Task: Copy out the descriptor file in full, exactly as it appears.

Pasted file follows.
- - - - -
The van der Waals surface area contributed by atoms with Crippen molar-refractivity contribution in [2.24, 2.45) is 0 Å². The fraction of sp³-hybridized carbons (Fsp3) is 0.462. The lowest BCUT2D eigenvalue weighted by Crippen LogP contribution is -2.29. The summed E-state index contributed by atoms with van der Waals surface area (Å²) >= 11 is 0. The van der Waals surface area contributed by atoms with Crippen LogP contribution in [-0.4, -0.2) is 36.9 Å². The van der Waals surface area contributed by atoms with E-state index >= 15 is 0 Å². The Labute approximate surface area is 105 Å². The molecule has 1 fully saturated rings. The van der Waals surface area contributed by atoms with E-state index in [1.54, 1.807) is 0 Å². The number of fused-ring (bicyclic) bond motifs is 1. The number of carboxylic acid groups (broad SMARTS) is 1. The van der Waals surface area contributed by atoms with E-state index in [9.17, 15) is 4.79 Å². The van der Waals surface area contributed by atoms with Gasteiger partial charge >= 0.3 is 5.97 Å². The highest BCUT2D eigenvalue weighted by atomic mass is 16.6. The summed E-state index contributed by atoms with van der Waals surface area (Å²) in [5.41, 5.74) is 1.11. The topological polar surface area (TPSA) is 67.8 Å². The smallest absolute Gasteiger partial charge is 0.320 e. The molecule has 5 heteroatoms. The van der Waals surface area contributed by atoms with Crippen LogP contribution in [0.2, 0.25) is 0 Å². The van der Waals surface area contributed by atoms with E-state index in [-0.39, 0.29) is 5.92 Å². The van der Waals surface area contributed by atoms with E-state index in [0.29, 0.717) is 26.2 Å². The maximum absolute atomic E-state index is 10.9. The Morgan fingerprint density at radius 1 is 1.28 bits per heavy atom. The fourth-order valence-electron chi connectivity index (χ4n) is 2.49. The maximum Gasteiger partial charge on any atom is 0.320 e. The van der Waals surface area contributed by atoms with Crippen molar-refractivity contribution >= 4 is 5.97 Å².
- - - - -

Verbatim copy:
The van der Waals surface area contributed by atoms with Crippen molar-refractivity contribution in [2.24, 2.45) is 0 Å². The fraction of sp³-hybridized carbons (Fsp3) is 0.462. The lowest BCUT2D eigenvalue weighted by Crippen LogP contribution is -2.29. The summed E-state index contributed by atoms with van der Waals surface area (Å²) >= 11 is 0. The van der Waals surface area contributed by atoms with Crippen LogP contribution in [-0.4, -0.2) is 36.9 Å². The van der Waals surface area contributed by atoms with E-state index >= 15 is 0 Å². The Labute approximate surface area is 105 Å². The molecule has 1 fully saturated rings. The van der Waals surface area contributed by atoms with E-state index in [1.54, 1.807) is 0 Å². The number of fused-ring (bicyclic) bond motifs is 1. The number of carboxylic acid groups (broad SMARTS) is 1. The van der Waals surface area contributed by atoms with E-state index in [9.17, 15) is 4.79 Å². The van der Waals surface area contributed by atoms with Gasteiger partial charge >= 0.3 is 5.97 Å². The highest BCUT2D eigenvalue weighted by atomic mass is 16.6. The summed E-state index contributed by atoms with van der Waals surface area (Å²) in [5.41, 5.74) is 1.11. The topological polar surface area (TPSA) is 67.8 Å². The smallest absolute Gasteiger partial charge is 0.320 e. The molecule has 5 heteroatoms. The van der Waals surface area contributed by atoms with Crippen LogP contribution in [0.2, 0.25) is 0 Å². The van der Waals surface area contributed by atoms with E-state index in [-0.39, 0.29) is 5.92 Å². The van der Waals surface area contributed by atoms with E-state index in [0.29, 0.717) is 26.2 Å². The maximum absolute atomic E-state index is 10.9. The Morgan fingerprint density at radius 1 is 1.28 bits per heavy atom. The fourth-order valence-electron chi connectivity index (χ4n) is 2.49. The maximum Gasteiger partial charge on any atom is 0.320 e. The van der Waals surface area contributed by atoms with Crippen molar-refractivity contribution >= 4 is 5.97 Å².